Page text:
Friday, July 28, 2017


Girls as young as nine are “physically and spiritually” ready for marriage, a Malaysian MP says, also claiming there’s “nothing wrong” with females marrying their rapists. It comes after Malaysia failed to criminalize child marriage in a recent law.
“They reach puberty at the age of nine or 12. And at that time, their body is already akin to them being 18 years old. So physically and spiritually, it is not a barrier for the girl to marry,” Shabudin Yahaya, a member of the Barisan Nasional Coalition, told Parliament on Tuesday, as quoted by Reuters.
He went on to say there is “nothing wrong” with a rape victim marrying the man who raped her, as doing so would allow her to avoid a “bleak future.”
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“Perhaps through marriage they can lead a healthier, better life. And the person who was raped does not necessarily have a bleak future. She will have a husband, at least, and this could serve as a remedy to growing social problems,” he said, as quoted by Malaysian newspaper the Star.
Shabudin’s comments have prompted outrage online, including from fellow government minister Abdul Rahman Dahlan, who said he received the comments with “utter shock and disappointment.”
Others accused Shabudin of “perpetuating a rape culture” with his remarks.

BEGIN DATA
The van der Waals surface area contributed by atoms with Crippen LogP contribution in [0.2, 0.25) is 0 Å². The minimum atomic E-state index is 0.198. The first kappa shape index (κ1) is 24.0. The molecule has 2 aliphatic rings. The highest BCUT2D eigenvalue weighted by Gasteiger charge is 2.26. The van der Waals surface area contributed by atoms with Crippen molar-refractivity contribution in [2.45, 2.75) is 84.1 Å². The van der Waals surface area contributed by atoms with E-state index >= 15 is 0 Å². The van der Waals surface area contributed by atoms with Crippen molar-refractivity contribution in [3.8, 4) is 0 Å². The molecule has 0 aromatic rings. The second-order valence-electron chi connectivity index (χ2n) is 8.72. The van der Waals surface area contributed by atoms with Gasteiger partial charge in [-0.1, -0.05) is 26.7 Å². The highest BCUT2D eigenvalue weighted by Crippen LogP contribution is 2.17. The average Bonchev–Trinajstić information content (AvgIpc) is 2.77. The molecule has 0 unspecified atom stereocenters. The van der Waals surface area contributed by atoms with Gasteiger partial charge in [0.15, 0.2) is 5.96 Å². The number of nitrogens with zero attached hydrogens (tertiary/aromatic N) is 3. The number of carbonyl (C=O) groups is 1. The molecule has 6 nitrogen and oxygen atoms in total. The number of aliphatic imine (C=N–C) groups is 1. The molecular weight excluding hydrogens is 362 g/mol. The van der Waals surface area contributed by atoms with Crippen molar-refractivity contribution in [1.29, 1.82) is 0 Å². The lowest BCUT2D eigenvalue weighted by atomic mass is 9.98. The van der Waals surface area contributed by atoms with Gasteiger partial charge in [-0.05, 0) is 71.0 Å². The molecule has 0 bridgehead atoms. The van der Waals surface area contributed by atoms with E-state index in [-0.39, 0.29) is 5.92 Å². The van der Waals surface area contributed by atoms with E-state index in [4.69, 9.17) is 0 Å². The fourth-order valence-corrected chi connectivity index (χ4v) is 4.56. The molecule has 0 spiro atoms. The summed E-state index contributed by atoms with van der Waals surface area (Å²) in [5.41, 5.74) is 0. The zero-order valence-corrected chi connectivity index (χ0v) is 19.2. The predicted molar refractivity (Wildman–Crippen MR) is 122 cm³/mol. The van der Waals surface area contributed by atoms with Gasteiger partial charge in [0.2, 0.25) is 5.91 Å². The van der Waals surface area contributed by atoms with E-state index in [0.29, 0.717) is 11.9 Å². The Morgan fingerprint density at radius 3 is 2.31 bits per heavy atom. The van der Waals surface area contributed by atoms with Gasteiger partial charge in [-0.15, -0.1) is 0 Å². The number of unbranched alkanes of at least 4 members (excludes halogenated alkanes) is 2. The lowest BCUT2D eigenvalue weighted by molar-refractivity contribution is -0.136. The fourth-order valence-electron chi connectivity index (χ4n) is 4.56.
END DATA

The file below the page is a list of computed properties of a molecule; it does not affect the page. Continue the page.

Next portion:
Some suggested the minister take his own advice when it comes to marrying rapists.
One even doctored an image of the MP, portraying him as a devil on a ‘wanted’ poster.
However, it appears Shabudin isn’t the only MP in favor of child marriages. A proposal by an opposition member in parliament to amend the Sexual Offenses Against Children bill to include a ban on child marriages was struck down on Tuesday.
Under Islamic law, children younger than 16 can get married if the Sharia courts allow it.
Malaysia’s civil law sets the minimum age of marriage at 18, but those above 16 can be married with the permission of their state’s chief minister.
Despite failing to criminalize child marriage, parliament did pass a law on Tuesday which criminalizes ‘grooming’, the touching and befriending of children with the intent to sexually abuse them, and outlines penalties for making and possessing pornography involving those under the age of 18.
A special court will also be set up to deal with child sexual abuse cases more quickly.
The vast majority of child sexual abuse in Malaysia does not result in successful prosecutions, largely due to weaknesses in the criminal justice system, Reuters reported last year.
Only 140 of the 12,987 cases of child sexual abuse cases reported to authorities between 2012 and July 2016 resulted in convictions.
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